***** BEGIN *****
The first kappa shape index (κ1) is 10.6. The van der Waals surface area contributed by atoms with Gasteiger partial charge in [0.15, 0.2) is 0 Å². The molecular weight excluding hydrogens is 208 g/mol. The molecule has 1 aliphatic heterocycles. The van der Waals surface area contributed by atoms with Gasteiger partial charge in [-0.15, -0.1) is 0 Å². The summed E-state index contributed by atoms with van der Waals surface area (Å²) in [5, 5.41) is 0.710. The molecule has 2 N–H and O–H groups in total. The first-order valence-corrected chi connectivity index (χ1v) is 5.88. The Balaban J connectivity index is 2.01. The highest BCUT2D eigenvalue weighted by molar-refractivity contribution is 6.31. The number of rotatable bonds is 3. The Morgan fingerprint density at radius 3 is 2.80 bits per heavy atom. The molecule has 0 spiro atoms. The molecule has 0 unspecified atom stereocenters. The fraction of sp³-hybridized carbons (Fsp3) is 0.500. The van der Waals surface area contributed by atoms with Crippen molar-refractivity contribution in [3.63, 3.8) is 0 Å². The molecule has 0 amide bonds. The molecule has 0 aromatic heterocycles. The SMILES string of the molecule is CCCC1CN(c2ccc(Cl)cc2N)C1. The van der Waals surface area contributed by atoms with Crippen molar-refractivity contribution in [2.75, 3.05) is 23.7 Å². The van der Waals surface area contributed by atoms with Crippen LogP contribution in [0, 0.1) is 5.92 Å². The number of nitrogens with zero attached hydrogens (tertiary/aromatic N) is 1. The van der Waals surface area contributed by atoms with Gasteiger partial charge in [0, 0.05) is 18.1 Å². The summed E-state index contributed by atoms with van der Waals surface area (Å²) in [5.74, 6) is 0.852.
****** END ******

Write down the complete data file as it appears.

The first kappa shape index (κ1) is 10.6. The van der Waals surface area contributed by atoms with Gasteiger partial charge in [0.15, 0.2) is 0 Å². The molecular weight excluding hydrogens is 208 g/mol. The molecule has 1 aliphatic heterocycles. The van der Waals surface area contributed by atoms with Gasteiger partial charge in [-0.15, -0.1) is 0 Å². The summed E-state index contributed by atoms with van der Waals surface area (Å²) in [5, 5.41) is 0.710. The molecule has 2 N–H and O–H groups in total. The first-order valence-corrected chi connectivity index (χ1v) is 5.88. The Balaban J connectivity index is 2.01. The highest BCUT2D eigenvalue weighted by molar-refractivity contribution is 6.31. The number of rotatable bonds is 3. The Morgan fingerprint density at radius 3 is 2.80 bits per heavy atom. The molecule has 0 spiro atoms. The molecule has 0 unspecified atom stereocenters. The fraction of sp³-hybridized carbons (Fsp3) is 0.500. The van der Waals surface area contributed by atoms with Crippen molar-refractivity contribution in [3.63, 3.8) is 0 Å². The molecule has 0 amide bonds. The molecule has 0 aromatic heterocycles. The SMILES string of the molecule is CCCC1CN(c2ccc(Cl)cc2N)C1. The van der Waals surface area contributed by atoms with Crippen molar-refractivity contribution in [2.75, 3.05) is 23.7 Å². The van der Waals surface area contributed by atoms with Crippen LogP contribution in [0, 0.1) is 5.92 Å². The number of nitrogens with zero attached hydrogens (tertiary/aromatic N) is 1. The van der Waals surface area contributed by atoms with Gasteiger partial charge in [0, 0.05) is 18.1 Å². The summed E-state index contributed by atoms with van der Waals surface area (Å²) in [5.74, 6) is 0.852.